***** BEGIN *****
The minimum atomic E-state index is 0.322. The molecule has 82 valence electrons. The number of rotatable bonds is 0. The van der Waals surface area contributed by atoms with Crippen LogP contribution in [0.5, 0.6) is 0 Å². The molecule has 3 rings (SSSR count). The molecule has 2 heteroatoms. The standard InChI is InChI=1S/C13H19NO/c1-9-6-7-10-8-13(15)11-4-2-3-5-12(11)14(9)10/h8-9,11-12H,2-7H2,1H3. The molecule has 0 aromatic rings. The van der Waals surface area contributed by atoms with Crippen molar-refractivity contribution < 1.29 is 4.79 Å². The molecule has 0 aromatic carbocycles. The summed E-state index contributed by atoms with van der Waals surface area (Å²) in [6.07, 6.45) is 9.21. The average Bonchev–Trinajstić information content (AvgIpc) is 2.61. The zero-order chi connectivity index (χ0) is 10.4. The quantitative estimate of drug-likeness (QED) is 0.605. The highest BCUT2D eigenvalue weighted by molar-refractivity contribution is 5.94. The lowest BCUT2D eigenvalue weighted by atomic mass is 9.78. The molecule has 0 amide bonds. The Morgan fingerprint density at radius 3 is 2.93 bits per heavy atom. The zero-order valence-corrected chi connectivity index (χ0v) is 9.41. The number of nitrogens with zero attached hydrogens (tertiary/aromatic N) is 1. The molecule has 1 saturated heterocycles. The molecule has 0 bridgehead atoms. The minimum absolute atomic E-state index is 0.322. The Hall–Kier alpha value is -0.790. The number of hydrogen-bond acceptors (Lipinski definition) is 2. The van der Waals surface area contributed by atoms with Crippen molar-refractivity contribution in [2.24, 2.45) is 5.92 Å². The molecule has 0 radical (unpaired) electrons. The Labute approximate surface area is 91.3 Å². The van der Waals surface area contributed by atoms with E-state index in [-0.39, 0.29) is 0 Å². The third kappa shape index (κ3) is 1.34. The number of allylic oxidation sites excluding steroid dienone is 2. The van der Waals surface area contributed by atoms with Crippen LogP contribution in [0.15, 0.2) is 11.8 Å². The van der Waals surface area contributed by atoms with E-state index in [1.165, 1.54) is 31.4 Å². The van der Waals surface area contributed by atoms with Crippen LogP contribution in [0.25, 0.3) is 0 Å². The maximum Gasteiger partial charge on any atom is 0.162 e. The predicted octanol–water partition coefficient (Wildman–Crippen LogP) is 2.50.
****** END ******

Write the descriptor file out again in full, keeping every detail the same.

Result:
The minimum atomic E-state index is 0.322. The molecule has 82 valence electrons. The number of rotatable bonds is 0. The van der Waals surface area contributed by atoms with Crippen LogP contribution in [0.5, 0.6) is 0 Å². The molecule has 3 rings (SSSR count). The molecule has 2 heteroatoms. The standard InChI is InChI=1S/C13H19NO/c1-9-6-7-10-8-13(15)11-4-2-3-5-12(11)14(9)10/h8-9,11-12H,2-7H2,1H3. The molecule has 0 aromatic rings. The van der Waals surface area contributed by atoms with Crippen molar-refractivity contribution < 1.29 is 4.79 Å². The molecule has 0 aromatic carbocycles. The summed E-state index contributed by atoms with van der Waals surface area (Å²) in [6.07, 6.45) is 9.21. The average Bonchev–Trinajstić information content (AvgIpc) is 2.61. The zero-order chi connectivity index (χ0) is 10.4. The quantitative estimate of drug-likeness (QED) is 0.605. The highest BCUT2D eigenvalue weighted by molar-refractivity contribution is 5.94. The lowest BCUT2D eigenvalue weighted by atomic mass is 9.78. The molecule has 0 amide bonds. The Morgan fingerprint density at radius 3 is 2.93 bits per heavy atom. The zero-order valence-corrected chi connectivity index (χ0v) is 9.41. The number of nitrogens with zero attached hydrogens (tertiary/aromatic N) is 1. The molecule has 1 saturated heterocycles. The molecule has 0 bridgehead atoms. The minimum absolute atomic E-state index is 0.322. The Hall–Kier alpha value is -0.790. The number of hydrogen-bond acceptors (Lipinski definition) is 2. The van der Waals surface area contributed by atoms with Crippen molar-refractivity contribution in [2.24, 2.45) is 5.92 Å². The molecule has 0 radical (unpaired) electrons. The Labute approximate surface area is 91.3 Å². The van der Waals surface area contributed by atoms with E-state index in [-0.39, 0.29) is 0 Å². The third kappa shape index (κ3) is 1.34. The number of allylic oxidation sites excluding steroid dienone is 2. The van der Waals surface area contributed by atoms with Crippen LogP contribution in [0.15, 0.2) is 11.8 Å². The van der Waals surface area contributed by atoms with E-state index in [1.165, 1.54) is 31.4 Å². The van der Waals surface area contributed by atoms with Crippen LogP contribution in [0.25, 0.3) is 0 Å². The maximum Gasteiger partial charge on any atom is 0.162 e. The predicted octanol–water partition coefficient (Wildman–Crippen LogP) is 2.50.